With its sprawling open grounds, botanically diverse gardens, and well-ventilated structures, the Pintô Art Museum saw a post-lockdown wave of museum-goers searching for home and themselves
By Dr. JOVEN CUANANG
Just like the other art institutions in different parts of the world, Pintô Art Museum regretfully closed its doors during the height of the pandemic, following government restrictions. Even the initial months of this year when we were allowed to operate was a challenge, as we had to make sure we maintained the prescribed number of visitors and that they followed the minimum health standards. Despite Pintô having sprawling open grounds, botanically-diverse gardens, and well-ventilated structures, we did not take risks, subscribing to the percentage of crowd limits during community quarantines, checking vaccination cards carefully, and procuring additional medical equipment.
As soon as the restrictions became looser, we saw museum-goers come in, first in trickles and then in waves. We have yet to achieve our pre-pandemic visitor numbers, but it feels like we’re getting there. Young people, who make sure they are dressed to the nines, appoint corners in the museum where they dance to whatever Tiktok craze there is. Those who are young-at-heart stroll quietly in our gardens, admiring the plants and trees and flowers that have become so important and necessary during our life in the pandemic. And there are, of course, the art-lovers who come to Pintô to revisit their favorite works or discover new gems in our extensive art collection.
The tide shifted in the number of visitors when we opened our doors for free on May 24, in celebration of International Museum Day. We saw a record of more than 5,000 guests! Lines snaked on the street all throughout the day. Those who had work still managed to drop by after their shift, which ascertained we still had plenty of guests even by nightfall. It confirmed to us that people were itching to go out and surround themselves with the healing energy that only art and nature could provide. We welcomed all of them with open arms, as Pintô is as much a museum as it is a community.
This communal space further expanded when we hosted “Diamond in the Rough,” a once-in-lifetime exhibition that marked the 75 years of the diplomatic friendship between France and the Philippines. Held on June 28, the show saw the esteemed members of the diplomatic corps descend on Gallery 7, where they were treated to jazz orchestral music, good food provided by Sofitel, and carefully curated works by French and Filipino artists. The piece de résistance of the exhibition was the collection of sculptures by Paul Gauguin, who spent the most creative phase of his career in French Polynesia. Led by the French Ambassador to the Philippines Michelle Boccoz and former Department of Foreign Affairs Secretary Teodoro Locsin, Jr., the event was a roaring success and forged alliances between Pintô Art Museum and other international art and cultural organizations.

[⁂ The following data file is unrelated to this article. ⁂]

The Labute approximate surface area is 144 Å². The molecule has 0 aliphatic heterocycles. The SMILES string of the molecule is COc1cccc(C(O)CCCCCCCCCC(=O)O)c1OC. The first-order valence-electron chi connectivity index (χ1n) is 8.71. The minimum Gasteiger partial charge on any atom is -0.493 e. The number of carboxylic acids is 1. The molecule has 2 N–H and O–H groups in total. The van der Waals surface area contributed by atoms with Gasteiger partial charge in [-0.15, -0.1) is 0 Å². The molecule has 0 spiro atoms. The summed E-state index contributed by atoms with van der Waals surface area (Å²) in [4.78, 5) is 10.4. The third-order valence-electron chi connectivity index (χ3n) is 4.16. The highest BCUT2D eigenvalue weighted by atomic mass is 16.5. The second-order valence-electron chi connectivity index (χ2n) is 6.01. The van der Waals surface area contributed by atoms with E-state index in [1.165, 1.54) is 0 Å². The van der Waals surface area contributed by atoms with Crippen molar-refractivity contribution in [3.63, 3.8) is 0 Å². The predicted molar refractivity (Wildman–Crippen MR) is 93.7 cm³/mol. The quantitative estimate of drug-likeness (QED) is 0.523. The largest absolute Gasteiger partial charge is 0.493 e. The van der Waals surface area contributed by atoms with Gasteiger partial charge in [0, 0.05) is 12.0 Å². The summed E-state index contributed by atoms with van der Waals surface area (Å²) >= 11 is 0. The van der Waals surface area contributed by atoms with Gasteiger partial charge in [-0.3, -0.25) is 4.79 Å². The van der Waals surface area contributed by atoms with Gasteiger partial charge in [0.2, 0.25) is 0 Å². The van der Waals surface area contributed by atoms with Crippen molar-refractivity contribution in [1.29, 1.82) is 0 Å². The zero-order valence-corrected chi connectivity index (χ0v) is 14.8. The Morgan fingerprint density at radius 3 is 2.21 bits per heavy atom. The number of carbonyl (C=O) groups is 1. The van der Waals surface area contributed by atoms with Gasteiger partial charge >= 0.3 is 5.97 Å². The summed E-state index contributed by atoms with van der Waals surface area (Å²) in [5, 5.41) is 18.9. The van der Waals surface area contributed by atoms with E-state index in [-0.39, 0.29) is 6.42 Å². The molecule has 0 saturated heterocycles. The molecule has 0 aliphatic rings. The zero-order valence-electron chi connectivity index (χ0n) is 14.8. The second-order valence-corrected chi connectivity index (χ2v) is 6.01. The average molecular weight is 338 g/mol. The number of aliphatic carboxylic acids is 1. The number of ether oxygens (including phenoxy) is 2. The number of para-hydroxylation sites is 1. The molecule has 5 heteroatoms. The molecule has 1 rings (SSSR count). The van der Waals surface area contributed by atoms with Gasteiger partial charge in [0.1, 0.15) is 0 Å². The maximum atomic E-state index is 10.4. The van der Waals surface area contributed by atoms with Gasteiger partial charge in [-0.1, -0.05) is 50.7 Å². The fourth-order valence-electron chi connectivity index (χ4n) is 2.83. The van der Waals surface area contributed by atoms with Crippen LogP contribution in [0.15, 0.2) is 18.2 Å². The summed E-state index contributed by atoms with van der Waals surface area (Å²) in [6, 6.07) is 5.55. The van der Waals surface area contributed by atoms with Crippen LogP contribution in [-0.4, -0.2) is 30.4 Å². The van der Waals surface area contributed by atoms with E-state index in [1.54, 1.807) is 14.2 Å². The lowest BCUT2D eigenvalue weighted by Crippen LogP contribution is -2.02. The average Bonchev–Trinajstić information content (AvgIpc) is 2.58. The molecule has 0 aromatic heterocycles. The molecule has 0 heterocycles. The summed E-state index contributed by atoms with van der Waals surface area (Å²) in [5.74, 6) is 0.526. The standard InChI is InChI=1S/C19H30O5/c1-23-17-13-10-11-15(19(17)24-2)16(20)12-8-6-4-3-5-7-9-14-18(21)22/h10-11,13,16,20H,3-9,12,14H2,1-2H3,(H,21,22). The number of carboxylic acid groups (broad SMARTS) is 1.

Pintô, knowing very well the importance of the digital world, partnered with the Department of Foreign Affairs in October for a series of online events that brought the museum closer to people even outside the Philippines. These events included a roundtable discussion on the state of Philippine art featuring curators and educators Patrick Flores and Yael Buencamino, a tutorial on how to make a watercolor painting courtesy of the artist Gerardo Jimenez, and the launch of “Pintô: A 360° Virtual Experience Tour.” Now, anyone in any corner of the world can experience the riches of the museum, explore the collection, and have a full sense of what is considered as the most Instagrammed museum in the Philippines and Southeast Asia through VR (virtual reality) technology.
The past few months have offered us the opportunity to further improve the museum. Aside from Café Rizal, which occupies top position in any list of best restaurants in Antipolo City, we have added another gustatory destination: Café Dionysus, which is located at Pintô Art Academy. Since opening midway of the year, the restaurant has been offering sumptuous Mediterranean staples, Filipino rice bowls, and Carmen’s Best ice cream to the delight of our guests! We are also currently studying and finding ways to further enhance their safety, such as outfitting handrails, procuring additional medical equipment, and bolstering the training of our staff for emergencies. We are also hoping to launch an extension of our green space adjacent to Gallery 7, which will feature Greek columns, walking paths, as well as a giant pond that will surely be another attraction!
As soon as the restrictions became looser, we saw museum-goers come in, first in trickles and then in waves.
As we ease into the so-called new normal, Pintô Art Museum vows to having its doors open, warmly welcoming guests, and providing an alluring sense of escape. No matter their status in life, they can benefit from the tonic of art, architecture, and nature, which the museum provides abundantly and generously. Whether they are taking a selfie, marveling at a painting, or just taking a leisurely stroll, they will always have a home at Pintô.